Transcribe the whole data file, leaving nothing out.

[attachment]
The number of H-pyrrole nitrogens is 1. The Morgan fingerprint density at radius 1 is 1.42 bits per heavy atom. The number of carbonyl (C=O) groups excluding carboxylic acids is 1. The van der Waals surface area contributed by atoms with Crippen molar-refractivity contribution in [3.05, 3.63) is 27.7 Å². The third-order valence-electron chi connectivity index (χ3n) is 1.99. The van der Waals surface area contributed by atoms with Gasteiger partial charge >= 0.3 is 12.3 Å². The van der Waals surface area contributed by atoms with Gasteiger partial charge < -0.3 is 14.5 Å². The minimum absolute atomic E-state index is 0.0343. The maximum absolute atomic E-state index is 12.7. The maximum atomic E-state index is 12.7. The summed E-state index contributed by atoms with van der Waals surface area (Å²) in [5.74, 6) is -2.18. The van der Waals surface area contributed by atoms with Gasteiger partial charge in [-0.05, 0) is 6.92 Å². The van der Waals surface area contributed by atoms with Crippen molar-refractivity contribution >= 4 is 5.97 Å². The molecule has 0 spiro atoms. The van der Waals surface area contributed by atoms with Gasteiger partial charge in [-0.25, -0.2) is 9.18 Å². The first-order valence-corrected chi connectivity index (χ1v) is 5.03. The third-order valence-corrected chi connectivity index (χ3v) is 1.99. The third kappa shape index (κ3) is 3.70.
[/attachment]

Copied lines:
The number of H-pyrrole nitrogens is 1. The Morgan fingerprint density at radius 1 is 1.42 bits per heavy atom. The number of carbonyl (C=O) groups excluding carboxylic acids is 1. The van der Waals surface area contributed by atoms with Crippen molar-refractivity contribution in [3.05, 3.63) is 27.7 Å². The third-order valence-electron chi connectivity index (χ3n) is 1.99. The van der Waals surface area contributed by atoms with Gasteiger partial charge >= 0.3 is 12.3 Å². The van der Waals surface area contributed by atoms with Gasteiger partial charge < -0.3 is 14.5 Å². The minimum absolute atomic E-state index is 0.0343. The maximum absolute atomic E-state index is 12.7. The maximum atomic E-state index is 12.7. The summed E-state index contributed by atoms with van der Waals surface area (Å²) in [5.74, 6) is -2.18. The van der Waals surface area contributed by atoms with Gasteiger partial charge in [-0.05, 0) is 6.92 Å². The van der Waals surface area contributed by atoms with Crippen molar-refractivity contribution >= 4 is 5.97 Å². The molecule has 0 spiro atoms. The van der Waals surface area contributed by atoms with Gasteiger partial charge in [-0.25, -0.2) is 9.18 Å². The first-order valence-corrected chi connectivity index (χ1v) is 5.03. The third-order valence-corrected chi connectivity index (χ3v) is 1.99. The third kappa shape index (κ3) is 3.70.